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In the News This Week

The economy expanded at a slower pace than previously estimated in the fourth quarter, the result of a smaller buildup of business stockpiles and a wider trade gap. Economic growth was cut to 2.2% as the increase in business inventories was revised down to $88.4 billion from $113.1 billion and the trade gap widened as imports increased 10.1% after a previous 8.9%. On the upside, consumer spending was still strong with a 4.2% gain – the largest since 2010.

On a negative note, existing home sales slipped to the lowest level in 9 months, falling 4.9% to an annual pace of 4.82 million to mark the lowest since last April as “low housing supply and the ongoing rise in home prices above the pace of inflation appeared to slow sales despite interest rates remaining near historic lows”. Among January’s sales, 8% were foreclosures and 3% were short-sales.

On a brighter note, new home sales managed to avoid a January dip with an annual pace of 481,000, basically unchanged from December.

While existing home sales slipped, pending home sales started the year on a positive note, climbing 1.7% to the highest level since August 2013, and up 8.4% over January 2014. “Contract activity is convincingly up compared to a year ago despite comparable inventory levels. The difference this year is the positive factors supporting stronger sales, such as slightly improving credit conditions, more jobs and slower price growth”, according to the National Association of Realtors.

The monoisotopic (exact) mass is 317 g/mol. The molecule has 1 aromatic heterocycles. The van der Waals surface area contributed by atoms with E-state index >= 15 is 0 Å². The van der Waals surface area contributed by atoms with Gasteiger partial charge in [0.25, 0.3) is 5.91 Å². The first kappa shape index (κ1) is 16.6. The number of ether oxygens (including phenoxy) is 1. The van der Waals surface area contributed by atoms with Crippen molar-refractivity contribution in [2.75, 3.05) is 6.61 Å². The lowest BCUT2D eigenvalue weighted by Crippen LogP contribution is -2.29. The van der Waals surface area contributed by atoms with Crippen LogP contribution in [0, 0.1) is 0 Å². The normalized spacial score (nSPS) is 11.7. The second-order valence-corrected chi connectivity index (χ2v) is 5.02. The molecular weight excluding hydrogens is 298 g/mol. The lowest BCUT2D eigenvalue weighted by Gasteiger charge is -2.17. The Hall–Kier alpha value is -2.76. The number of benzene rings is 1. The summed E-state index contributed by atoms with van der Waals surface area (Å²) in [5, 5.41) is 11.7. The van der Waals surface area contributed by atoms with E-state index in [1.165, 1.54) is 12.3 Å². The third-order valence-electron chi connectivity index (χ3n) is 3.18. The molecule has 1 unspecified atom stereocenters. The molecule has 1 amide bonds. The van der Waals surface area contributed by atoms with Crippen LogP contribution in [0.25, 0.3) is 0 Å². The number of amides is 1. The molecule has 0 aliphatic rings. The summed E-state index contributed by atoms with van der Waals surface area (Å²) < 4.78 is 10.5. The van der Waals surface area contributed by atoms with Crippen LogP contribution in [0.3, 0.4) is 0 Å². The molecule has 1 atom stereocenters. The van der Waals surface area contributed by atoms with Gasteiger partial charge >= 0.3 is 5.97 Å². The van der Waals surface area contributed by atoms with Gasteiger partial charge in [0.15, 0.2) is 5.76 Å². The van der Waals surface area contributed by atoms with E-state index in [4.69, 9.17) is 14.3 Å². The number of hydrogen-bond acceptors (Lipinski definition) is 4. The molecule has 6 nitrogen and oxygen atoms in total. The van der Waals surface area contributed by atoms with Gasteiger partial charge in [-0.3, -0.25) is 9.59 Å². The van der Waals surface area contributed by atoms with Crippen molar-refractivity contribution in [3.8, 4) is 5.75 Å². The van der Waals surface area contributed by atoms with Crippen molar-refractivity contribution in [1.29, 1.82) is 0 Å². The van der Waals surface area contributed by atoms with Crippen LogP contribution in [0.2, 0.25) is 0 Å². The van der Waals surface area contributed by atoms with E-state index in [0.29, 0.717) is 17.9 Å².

Durable goods orders rose 2.8% in January, marking the biggest increase in six months. The increase was in part due to a 129% rise in commercial aircraft orders.

Consumer prices fell in January for the third month in a row as inflation turned negative on a yearly basis for the first time since 2009. The pace of inflation over the past 12 months fell to -.1%, driven by the drop in gasoline prices. Energy prices plummeted 9.7%, bringing the decline over the past year to 19.6%.

Consumer confidence declined in February after reaching a 7-year high in January. The Conference Board’s Consumer Confidence Index fell to 96.4 from 103.8 as consumers worried about the outlook in the months ahead: “fewer consumers expect conditions to improve, prompting a less upbeat outlook. Despite this month’s decline, consumers remain confident that the economy will continue to expand at the current pace in the months ahead”.


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